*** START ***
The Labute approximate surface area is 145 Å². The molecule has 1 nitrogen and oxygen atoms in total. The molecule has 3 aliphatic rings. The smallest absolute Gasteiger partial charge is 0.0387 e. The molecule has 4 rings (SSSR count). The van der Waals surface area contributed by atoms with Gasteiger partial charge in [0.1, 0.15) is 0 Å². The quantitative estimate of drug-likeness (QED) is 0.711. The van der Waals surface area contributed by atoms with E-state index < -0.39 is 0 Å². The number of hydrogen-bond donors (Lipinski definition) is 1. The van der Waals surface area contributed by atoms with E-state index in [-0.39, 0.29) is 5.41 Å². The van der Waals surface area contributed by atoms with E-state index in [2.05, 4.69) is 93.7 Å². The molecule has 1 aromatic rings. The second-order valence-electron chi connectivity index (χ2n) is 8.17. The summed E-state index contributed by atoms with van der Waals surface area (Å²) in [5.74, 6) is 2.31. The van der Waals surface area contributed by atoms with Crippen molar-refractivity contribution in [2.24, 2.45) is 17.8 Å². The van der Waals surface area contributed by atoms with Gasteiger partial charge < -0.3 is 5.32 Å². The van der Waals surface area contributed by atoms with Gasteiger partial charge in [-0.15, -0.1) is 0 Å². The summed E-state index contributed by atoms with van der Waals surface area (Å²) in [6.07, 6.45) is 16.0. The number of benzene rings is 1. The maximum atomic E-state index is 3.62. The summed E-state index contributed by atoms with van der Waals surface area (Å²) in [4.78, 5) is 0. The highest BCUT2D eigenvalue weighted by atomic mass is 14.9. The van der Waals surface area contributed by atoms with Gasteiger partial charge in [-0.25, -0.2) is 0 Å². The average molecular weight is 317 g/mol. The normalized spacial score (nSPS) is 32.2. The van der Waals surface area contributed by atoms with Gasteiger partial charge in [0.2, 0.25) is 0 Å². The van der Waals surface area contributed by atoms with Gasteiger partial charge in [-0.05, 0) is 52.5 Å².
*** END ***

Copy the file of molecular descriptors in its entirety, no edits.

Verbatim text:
The Labute approximate surface area is 145 Å². The molecule has 1 nitrogen and oxygen atoms in total. The molecule has 3 aliphatic rings. The smallest absolute Gasteiger partial charge is 0.0387 e. The molecule has 4 rings (SSSR count). The van der Waals surface area contributed by atoms with Gasteiger partial charge in [0.1, 0.15) is 0 Å². The quantitative estimate of drug-likeness (QED) is 0.711. The van der Waals surface area contributed by atoms with E-state index < -0.39 is 0 Å². The number of hydrogen-bond donors (Lipinski definition) is 1. The van der Waals surface area contributed by atoms with E-state index in [-0.39, 0.29) is 5.41 Å². The van der Waals surface area contributed by atoms with E-state index in [2.05, 4.69) is 93.7 Å². The molecule has 1 aromatic rings. The second-order valence-electron chi connectivity index (χ2n) is 8.17. The summed E-state index contributed by atoms with van der Waals surface area (Å²) in [5.74, 6) is 2.31. The van der Waals surface area contributed by atoms with Crippen molar-refractivity contribution in [2.24, 2.45) is 17.8 Å². The van der Waals surface area contributed by atoms with Gasteiger partial charge < -0.3 is 5.32 Å². The van der Waals surface area contributed by atoms with Gasteiger partial charge in [-0.15, -0.1) is 0 Å². The summed E-state index contributed by atoms with van der Waals surface area (Å²) in [6.07, 6.45) is 16.0. The number of benzene rings is 1. The maximum atomic E-state index is 3.62. The summed E-state index contributed by atoms with van der Waals surface area (Å²) in [4.78, 5) is 0. The highest BCUT2D eigenvalue weighted by atomic mass is 14.9. The van der Waals surface area contributed by atoms with Gasteiger partial charge in [-0.25, -0.2) is 0 Å². The average molecular weight is 317 g/mol. The normalized spacial score (nSPS) is 32.2. The van der Waals surface area contributed by atoms with Gasteiger partial charge in [0.2, 0.25) is 0 Å². The van der Waals surface area contributed by atoms with Gasteiger partial charge in [-0.05, 0) is 52.5 Å².